The final three zip lines in the main cavern went lengthways along the cavern, covering between fifty and seventy metres each, and were the longest lines on the course. Now, we touched our feet down on solid ground again, and made our way through a network of tunnels. The remainder of the course consisted mostly of sections of via ferrata, interspersed with various pits or ravines crossed by narrow rope bridges or nets. Jacqueline and I went mostly together through this part, until we eventually reached a ladder that was still being traversed by the group half an hour ahead of us. We sat and waited for a bit, before scrambling down the ladder and up a series of nets. This took us to the end of the course.
There was an option for a short extension, which involved a monkey bars set, a very high section of via ferrata and then a very steep zip line to finish on. I went across the bars and made it, though it was rather terrifying as it felt as through only my arm strength was holding me above the deep pit below. Of course, I was clipped in, but I felt like I needed to get across. I could feel my gloves slipping, but a couple of strong swings got me to the end.
Our course came to an end, so we headed back to the staging area to take off our helmets and safety harnesses. We headed out, buzzing with excitement. We walked down the hill away from the slate mine and back to Blaenau Ffestiniog. We had a number of hours to spend before our journey home. There was a bakery in town that we had heard a lot of about, and so we decided to head there. The proprietor was lovely, an old Welsh man with a large bushy moustache, who was very keen to tell us about his products. We both got a savoury and sweet pastry, and headed out to eat them.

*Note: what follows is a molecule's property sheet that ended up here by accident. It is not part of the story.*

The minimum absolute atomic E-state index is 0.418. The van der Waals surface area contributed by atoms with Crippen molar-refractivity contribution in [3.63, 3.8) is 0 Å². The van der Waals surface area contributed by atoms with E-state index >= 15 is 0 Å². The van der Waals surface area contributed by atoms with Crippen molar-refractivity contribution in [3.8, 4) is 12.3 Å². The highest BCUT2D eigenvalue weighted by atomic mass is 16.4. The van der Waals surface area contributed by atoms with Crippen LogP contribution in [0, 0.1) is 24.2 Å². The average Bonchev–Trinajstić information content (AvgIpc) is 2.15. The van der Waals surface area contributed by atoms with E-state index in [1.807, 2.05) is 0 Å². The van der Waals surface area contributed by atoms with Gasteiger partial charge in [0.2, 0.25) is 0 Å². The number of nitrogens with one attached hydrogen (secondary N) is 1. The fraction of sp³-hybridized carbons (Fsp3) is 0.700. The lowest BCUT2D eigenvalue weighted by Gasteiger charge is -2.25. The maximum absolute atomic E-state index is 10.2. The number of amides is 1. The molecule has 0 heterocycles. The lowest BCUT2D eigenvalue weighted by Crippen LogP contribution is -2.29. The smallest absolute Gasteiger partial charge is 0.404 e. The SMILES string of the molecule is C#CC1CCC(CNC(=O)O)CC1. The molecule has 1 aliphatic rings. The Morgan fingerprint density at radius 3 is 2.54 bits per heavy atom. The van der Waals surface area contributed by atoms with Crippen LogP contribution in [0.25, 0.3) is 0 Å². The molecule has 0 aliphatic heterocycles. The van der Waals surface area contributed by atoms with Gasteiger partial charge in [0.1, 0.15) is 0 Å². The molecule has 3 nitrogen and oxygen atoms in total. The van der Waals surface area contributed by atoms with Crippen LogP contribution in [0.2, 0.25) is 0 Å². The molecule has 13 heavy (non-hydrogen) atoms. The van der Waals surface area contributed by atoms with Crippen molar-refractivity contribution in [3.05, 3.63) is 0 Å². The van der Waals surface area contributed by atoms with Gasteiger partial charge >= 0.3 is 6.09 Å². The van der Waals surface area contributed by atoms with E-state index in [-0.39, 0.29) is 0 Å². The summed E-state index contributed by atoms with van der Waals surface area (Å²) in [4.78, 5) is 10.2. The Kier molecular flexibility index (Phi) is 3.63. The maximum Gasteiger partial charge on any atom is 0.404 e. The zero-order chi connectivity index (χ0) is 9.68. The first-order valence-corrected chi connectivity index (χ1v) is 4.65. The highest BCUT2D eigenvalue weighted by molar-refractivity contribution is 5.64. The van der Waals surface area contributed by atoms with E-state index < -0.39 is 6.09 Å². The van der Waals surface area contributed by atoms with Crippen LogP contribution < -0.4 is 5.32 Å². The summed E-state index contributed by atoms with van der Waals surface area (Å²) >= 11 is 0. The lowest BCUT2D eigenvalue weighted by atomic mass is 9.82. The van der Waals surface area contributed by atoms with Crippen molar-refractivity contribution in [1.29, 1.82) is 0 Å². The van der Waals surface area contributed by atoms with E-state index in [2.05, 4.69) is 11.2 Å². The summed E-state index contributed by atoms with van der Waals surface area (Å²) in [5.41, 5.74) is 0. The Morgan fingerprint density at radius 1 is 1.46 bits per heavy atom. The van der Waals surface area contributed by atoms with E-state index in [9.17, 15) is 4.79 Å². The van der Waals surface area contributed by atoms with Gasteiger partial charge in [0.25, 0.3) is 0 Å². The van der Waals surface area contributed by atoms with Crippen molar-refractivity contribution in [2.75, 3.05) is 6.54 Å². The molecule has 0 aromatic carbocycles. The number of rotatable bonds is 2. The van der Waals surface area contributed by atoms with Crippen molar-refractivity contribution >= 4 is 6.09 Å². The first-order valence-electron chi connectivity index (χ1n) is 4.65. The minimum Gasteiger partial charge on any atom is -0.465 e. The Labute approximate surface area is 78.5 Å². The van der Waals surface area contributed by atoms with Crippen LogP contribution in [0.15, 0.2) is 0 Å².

We waited around the train station for a bit, watching the steam train come in and go out again. As it was getting a bit cold, we headed up into another cafe in town to have some warm food. Finally, we picked up our bags and headed for the railway station. However; our train and all main line trains out of Blaenau Ffestiniog had been cancelled for urgent tunnel repair following heavy rain from Storm Brian. There was a rail replacement bus scheduled, which picked us up from the bus station next to the railway station. It arrived slightly late, so we arrived in Llandudno Junction a bit late as well. Now, the sun had set and the rest of our journey would be in the dark.
Our scheduled second train from Llandudno Junction to Chester was also cancelled, owing to a broken down train. We had to get a slightly later train, which meant that we missed our connection to London. So when we got to Chester, we had to transfer to another train to take us to Crewe. We transferred almost immediately onto a train into London, getting a slightly earlier train than we were planning to make. This took us all the way in to Euston, where we caught the Underground over to King’s Cross. Hungry, we grabbed burritos for dinner in the King’s Cross foyer, before finally boarding our train back to Cambridge.